So I may not understand exactly how the Never Queen works (she’s also had her heart stolen, which makes me think her all-seeing ability has a few blind spots), but HOT DAMN does she look cool! I’m a big fan of the Mike and Laura Allred artistic tandem thus far. I love the simple and sleek look of the Surfer juxtaposed with the almost overwhelmingly bold colors of the Impericon. The art is a mashup of modern and vintage comic book styles, and the Never Queen adds another dynamic. She at once looks completely two-dimensional and endlessly deep. It’s as if, instead of drawn, she’s been cut out of the page, creating a window to much more muted starscape.

The Never Queen was never thereDawn continues to be absolutely adorable. Every detail we learn about her seems to add to her cute-factor, which isn’t nearly as obnoxious as it sounds. As a manager of a bed and breakfast, she’s a natural tour guide of sorts. Those traits are on display when she becomes the leader of the escaped hostages, but hilariously keeps stopping to admire various points of interest, despite the urgency of the situation. Dawn is contrasted with her twin sister by the fact that she never wanted to leave their cozy hometown, but Slott makes it clear that Dawn is the one with a greater sense of wonder. It takes a pretty imaginative kid to wish for a shooting star to keep shooting, or realize that a magic mirror probably wouldn’t behave like a normal one.

Mirror mirror on the wall...Of course, this is the set-up to a joke that pays off later in the issue, when Dawn is introduced to Silver Surfer’s board.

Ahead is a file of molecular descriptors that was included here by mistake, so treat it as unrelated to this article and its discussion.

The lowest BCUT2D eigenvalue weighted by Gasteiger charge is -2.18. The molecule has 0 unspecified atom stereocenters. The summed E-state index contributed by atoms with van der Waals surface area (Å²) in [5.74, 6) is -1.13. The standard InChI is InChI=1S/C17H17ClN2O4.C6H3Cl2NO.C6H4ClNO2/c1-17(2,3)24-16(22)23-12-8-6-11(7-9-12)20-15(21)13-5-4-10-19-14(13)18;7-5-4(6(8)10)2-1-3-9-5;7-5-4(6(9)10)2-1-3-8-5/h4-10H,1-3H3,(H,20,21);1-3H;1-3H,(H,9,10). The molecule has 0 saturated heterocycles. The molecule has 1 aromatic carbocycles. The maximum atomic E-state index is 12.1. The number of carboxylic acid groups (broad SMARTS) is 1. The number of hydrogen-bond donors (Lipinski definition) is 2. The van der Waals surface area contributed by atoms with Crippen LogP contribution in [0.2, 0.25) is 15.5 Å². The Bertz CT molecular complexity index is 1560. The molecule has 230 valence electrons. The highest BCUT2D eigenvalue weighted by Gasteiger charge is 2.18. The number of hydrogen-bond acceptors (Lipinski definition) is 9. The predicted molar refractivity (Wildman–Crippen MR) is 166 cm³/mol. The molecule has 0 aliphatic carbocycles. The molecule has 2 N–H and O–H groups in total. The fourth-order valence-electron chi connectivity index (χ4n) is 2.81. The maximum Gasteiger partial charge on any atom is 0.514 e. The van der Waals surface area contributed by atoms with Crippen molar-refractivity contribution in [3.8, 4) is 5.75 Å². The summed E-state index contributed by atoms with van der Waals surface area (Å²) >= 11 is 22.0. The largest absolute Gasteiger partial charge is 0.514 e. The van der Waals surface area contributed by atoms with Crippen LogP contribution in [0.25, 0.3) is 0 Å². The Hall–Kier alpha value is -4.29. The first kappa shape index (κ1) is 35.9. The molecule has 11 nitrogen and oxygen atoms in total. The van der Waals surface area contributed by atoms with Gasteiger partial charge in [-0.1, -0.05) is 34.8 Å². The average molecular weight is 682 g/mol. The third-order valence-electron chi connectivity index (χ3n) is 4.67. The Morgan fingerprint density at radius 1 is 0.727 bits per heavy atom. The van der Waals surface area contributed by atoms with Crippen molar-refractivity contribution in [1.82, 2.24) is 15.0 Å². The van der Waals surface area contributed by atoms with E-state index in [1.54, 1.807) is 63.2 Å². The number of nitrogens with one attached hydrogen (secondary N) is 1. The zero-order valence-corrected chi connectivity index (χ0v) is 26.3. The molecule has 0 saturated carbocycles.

…who's the most endearing character of them all?Sure, that’s pretty goofy, but it speaks volumes about Dawn as a character. Over the years, she hasn’t lost that sense of wonder she had as a kid. Even though her circumstances have changed drastically, running for her life alongside a guy with giant brain for a head through the craziest place in the universe, she still thinks that mirror is the coolest thing ever. That’s pretty darn charming.

Suzanne, this title is making me feel like a kid again, but I don’t understand the logic behind the wish-making/changing. Then again, does logic even belong in a story about wish-making?

Suzanne: Who needs logic when you can have cosmic zaniness drawn by Michael Allred? I’m okay with taking my suspension of disbelief to the next level for this book — it fills a hole in my pull list that I never knew existed. I’m not a big Dr. Who fan. I couldn’t name you the members of Guardians of the Galaxy. So what kind of appeal does this title have for me? It combines the silly charm of Matt Fraction and Michael Allred’s FF with bigger themes like destiny.